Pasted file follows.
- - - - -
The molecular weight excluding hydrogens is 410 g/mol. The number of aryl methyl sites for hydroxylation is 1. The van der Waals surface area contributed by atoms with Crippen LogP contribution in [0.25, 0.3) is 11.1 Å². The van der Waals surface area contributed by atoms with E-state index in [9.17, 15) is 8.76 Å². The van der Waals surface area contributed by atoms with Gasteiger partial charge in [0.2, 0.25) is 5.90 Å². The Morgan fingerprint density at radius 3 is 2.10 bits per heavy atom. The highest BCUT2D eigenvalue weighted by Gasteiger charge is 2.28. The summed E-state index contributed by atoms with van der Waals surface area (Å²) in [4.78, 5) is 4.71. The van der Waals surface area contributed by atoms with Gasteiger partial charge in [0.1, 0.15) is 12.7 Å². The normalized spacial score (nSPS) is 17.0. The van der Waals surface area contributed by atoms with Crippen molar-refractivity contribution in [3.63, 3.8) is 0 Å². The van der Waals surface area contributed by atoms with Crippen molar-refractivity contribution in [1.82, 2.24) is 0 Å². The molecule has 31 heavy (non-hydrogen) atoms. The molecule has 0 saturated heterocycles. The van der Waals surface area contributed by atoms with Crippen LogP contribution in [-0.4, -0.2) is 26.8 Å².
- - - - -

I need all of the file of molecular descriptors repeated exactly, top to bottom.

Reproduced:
The molecular weight excluding hydrogens is 410 g/mol. The number of aryl methyl sites for hydroxylation is 1. The van der Waals surface area contributed by atoms with Crippen LogP contribution in [0.25, 0.3) is 11.1 Å². The van der Waals surface area contributed by atoms with E-state index in [9.17, 15) is 8.76 Å². The van der Waals surface area contributed by atoms with Gasteiger partial charge in [0.2, 0.25) is 5.90 Å². The Morgan fingerprint density at radius 3 is 2.10 bits per heavy atom. The highest BCUT2D eigenvalue weighted by Gasteiger charge is 2.28. The summed E-state index contributed by atoms with van der Waals surface area (Å²) in [4.78, 5) is 4.71. The van der Waals surface area contributed by atoms with Gasteiger partial charge in [0.1, 0.15) is 12.7 Å². The normalized spacial score (nSPS) is 17.0. The van der Waals surface area contributed by atoms with Crippen molar-refractivity contribution in [3.63, 3.8) is 0 Å². The van der Waals surface area contributed by atoms with Crippen molar-refractivity contribution in [1.82, 2.24) is 0 Å². The molecule has 31 heavy (non-hydrogen) atoms. The molecule has 0 saturated heterocycles. The van der Waals surface area contributed by atoms with Crippen LogP contribution in [-0.4, -0.2) is 26.8 Å².